TAIPEI – The Chinese capital Beijing appears to have backed out of a plan to launch a vaccination mandate for entry into certain public spaces after residents were turned away.
Without explicitly saying he had scrapped the plan, a city official was quoted in state media Thursday night saying people could enter the premises with a negative virus test result and a temperature check, as has been the norm. They also said vaccinations would continue on the principle of “informed and voluntary consent”.
An unidentified Pandemic Control Office official said residents of the city could enter any public place with a negative PCR test taken within the last 72 hours and a temperature check, according to a court. Q&A message from the official Beijing Daily, the city government’s main newspaper, published late Thursday evening.
The city announced Wednesday that starting next week, people must show proof of a COVID-19 vaccination before they can enter certain public spaces, including gymnasiums, museums and libraries. It sparked intense discussion as townspeople worried about how the sudden announcement of the policy would disrupt their lives.
A phone call to the Beijing government press office to confirm that the policy change was unsuccessful. The phone had been put into “do not disturb” mode according to a recorded message.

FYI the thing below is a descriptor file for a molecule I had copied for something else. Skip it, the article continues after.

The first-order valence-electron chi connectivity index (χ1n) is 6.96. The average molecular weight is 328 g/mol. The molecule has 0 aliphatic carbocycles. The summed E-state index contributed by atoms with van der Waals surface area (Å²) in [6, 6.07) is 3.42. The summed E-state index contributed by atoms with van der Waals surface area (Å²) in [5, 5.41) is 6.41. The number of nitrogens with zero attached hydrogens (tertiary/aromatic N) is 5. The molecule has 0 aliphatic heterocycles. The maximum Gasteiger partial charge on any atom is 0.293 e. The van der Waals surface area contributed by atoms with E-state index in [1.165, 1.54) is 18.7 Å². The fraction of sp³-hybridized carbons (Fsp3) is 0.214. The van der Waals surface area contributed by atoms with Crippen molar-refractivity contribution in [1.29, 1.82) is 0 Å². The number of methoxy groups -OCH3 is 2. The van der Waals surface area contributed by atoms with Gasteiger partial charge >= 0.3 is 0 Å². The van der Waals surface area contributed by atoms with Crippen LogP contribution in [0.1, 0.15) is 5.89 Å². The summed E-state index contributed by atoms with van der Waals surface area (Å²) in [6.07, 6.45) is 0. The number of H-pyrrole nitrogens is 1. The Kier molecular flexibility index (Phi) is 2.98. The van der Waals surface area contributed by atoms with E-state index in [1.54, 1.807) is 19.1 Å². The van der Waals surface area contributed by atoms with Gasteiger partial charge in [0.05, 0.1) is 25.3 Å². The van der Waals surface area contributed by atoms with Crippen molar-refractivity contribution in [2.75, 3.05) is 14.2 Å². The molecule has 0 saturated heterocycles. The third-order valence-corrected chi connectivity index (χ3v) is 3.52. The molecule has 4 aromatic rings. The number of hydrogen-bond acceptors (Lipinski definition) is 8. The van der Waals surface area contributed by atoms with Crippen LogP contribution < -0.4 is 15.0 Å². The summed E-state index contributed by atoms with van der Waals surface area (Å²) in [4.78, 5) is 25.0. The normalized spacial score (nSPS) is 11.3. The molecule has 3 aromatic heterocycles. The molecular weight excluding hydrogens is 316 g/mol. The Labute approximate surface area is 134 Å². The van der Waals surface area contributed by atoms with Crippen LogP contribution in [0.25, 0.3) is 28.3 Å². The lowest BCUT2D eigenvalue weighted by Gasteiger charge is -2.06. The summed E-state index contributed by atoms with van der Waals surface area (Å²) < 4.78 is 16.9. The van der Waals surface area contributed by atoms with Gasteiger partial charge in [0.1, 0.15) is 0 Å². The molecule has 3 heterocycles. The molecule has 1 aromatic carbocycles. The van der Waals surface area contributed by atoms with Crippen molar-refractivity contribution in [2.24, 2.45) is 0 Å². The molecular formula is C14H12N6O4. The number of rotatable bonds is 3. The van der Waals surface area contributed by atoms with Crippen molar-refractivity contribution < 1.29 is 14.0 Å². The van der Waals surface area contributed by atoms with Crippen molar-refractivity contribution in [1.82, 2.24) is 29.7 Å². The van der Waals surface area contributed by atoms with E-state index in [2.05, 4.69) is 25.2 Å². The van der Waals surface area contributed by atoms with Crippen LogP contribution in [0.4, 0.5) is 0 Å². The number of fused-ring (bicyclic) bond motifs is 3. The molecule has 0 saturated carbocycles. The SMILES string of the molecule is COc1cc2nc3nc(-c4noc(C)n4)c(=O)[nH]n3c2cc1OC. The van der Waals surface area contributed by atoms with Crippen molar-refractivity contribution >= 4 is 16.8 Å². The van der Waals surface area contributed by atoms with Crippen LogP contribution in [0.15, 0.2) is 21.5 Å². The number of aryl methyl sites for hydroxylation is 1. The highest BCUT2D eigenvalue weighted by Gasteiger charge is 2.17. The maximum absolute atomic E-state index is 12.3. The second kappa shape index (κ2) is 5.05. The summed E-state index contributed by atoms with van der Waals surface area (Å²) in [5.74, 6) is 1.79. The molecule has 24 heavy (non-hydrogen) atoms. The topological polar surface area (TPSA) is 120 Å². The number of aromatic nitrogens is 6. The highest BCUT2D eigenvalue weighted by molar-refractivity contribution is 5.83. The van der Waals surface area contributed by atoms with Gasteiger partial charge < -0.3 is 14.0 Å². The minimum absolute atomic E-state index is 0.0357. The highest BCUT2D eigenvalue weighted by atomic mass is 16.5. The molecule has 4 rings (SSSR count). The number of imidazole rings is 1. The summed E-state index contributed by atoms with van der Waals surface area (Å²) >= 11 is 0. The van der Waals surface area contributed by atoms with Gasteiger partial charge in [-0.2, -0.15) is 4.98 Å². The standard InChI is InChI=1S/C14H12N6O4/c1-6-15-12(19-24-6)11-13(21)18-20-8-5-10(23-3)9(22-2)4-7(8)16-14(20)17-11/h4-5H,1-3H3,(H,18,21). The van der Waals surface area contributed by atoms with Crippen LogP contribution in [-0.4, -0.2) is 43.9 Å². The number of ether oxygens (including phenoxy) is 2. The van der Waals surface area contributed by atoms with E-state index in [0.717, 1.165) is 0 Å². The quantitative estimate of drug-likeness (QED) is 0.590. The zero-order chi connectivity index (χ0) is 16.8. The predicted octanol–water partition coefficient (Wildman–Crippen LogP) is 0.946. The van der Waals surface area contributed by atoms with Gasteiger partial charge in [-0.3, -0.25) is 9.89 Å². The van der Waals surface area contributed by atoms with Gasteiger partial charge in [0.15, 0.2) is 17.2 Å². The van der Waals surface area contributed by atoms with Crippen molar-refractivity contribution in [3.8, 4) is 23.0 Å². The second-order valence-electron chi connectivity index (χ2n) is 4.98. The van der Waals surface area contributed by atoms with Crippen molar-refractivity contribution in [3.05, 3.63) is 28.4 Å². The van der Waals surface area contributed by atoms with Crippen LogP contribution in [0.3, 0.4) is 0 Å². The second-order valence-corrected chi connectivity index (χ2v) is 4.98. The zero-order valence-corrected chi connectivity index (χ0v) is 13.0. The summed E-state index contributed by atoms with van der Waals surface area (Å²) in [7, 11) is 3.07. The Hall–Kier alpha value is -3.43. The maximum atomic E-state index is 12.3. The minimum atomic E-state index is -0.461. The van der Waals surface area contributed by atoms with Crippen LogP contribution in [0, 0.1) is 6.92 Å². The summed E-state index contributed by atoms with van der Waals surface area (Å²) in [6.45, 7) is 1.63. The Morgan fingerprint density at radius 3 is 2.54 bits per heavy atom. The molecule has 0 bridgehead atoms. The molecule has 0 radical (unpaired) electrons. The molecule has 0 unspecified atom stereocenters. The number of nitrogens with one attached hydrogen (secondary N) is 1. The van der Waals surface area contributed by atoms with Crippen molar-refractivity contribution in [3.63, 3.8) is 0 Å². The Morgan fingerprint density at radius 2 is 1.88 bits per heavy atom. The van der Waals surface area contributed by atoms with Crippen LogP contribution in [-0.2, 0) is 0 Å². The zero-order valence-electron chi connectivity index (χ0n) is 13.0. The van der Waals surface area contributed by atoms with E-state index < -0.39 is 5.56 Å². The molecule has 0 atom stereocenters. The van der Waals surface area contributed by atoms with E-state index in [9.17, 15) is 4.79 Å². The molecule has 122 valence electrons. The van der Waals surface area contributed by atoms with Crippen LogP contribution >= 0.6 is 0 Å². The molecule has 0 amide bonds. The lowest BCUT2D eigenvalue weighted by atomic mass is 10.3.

Both online and offline, some have criticized the policy, fearing it will force those who weren’t vaccinated to get vaccinated or lose access to many public spaces. The ad was trending Thursday on Chinese social networking service Weibo.
The government is concerned about the remaining number of unvaccinated people, especially those over the age of 60 who are vulnerable. In April, the government in Beijing announced that more than 80% of people over the age of 60 had received a vaccine, or some 3.4 million people.
Associated Press researcher Yu Bing contributed to this report from Beijing.
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